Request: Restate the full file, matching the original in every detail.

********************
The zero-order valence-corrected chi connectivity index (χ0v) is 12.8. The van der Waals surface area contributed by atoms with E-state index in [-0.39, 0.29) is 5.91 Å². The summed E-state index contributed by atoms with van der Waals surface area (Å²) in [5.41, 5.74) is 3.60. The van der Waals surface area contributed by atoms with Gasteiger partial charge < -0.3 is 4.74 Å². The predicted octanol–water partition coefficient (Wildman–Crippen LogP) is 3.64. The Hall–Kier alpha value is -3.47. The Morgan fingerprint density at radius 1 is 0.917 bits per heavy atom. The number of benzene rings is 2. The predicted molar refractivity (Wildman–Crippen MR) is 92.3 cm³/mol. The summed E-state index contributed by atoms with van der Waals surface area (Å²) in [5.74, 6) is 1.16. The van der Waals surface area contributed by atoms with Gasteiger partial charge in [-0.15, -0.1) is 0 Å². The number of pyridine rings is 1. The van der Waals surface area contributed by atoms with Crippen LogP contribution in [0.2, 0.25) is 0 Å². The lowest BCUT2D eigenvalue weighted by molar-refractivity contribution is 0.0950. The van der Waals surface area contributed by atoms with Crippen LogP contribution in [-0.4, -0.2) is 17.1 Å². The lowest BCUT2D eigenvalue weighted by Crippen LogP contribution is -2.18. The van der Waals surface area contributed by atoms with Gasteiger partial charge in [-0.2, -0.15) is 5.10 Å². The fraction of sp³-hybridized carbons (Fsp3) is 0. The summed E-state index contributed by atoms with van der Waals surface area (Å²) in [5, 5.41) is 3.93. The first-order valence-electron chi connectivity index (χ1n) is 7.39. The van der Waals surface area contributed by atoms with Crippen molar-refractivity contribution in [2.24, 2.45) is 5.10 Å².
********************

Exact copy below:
The zero-order valence-corrected chi connectivity index (χ0v) is 12.8. The van der Waals surface area contributed by atoms with E-state index in [-0.39, 0.29) is 5.91 Å². The summed E-state index contributed by atoms with van der Waals surface area (Å²) in [5.41, 5.74) is 3.60. The van der Waals surface area contributed by atoms with Gasteiger partial charge < -0.3 is 4.74 Å². The predicted octanol–water partition coefficient (Wildman–Crippen LogP) is 3.64. The Hall–Kier alpha value is -3.47. The Morgan fingerprint density at radius 1 is 0.917 bits per heavy atom. The number of benzene rings is 2. The predicted molar refractivity (Wildman–Crippen MR) is 92.3 cm³/mol. The summed E-state index contributed by atoms with van der Waals surface area (Å²) in [5.74, 6) is 1.16. The van der Waals surface area contributed by atoms with Gasteiger partial charge in [-0.15, -0.1) is 0 Å². The number of pyridine rings is 1. The van der Waals surface area contributed by atoms with Crippen LogP contribution in [0.2, 0.25) is 0 Å². The lowest BCUT2D eigenvalue weighted by molar-refractivity contribution is 0.0950. The van der Waals surface area contributed by atoms with Crippen LogP contribution in [-0.4, -0.2) is 17.1 Å². The lowest BCUT2D eigenvalue weighted by Crippen LogP contribution is -2.18. The van der Waals surface area contributed by atoms with Gasteiger partial charge in [-0.2, -0.15) is 5.10 Å². The fraction of sp³-hybridized carbons (Fsp3) is 0. The summed E-state index contributed by atoms with van der Waals surface area (Å²) in [5, 5.41) is 3.93. The first-order valence-electron chi connectivity index (χ1n) is 7.39. The van der Waals surface area contributed by atoms with Crippen molar-refractivity contribution in [2.24, 2.45) is 5.10 Å².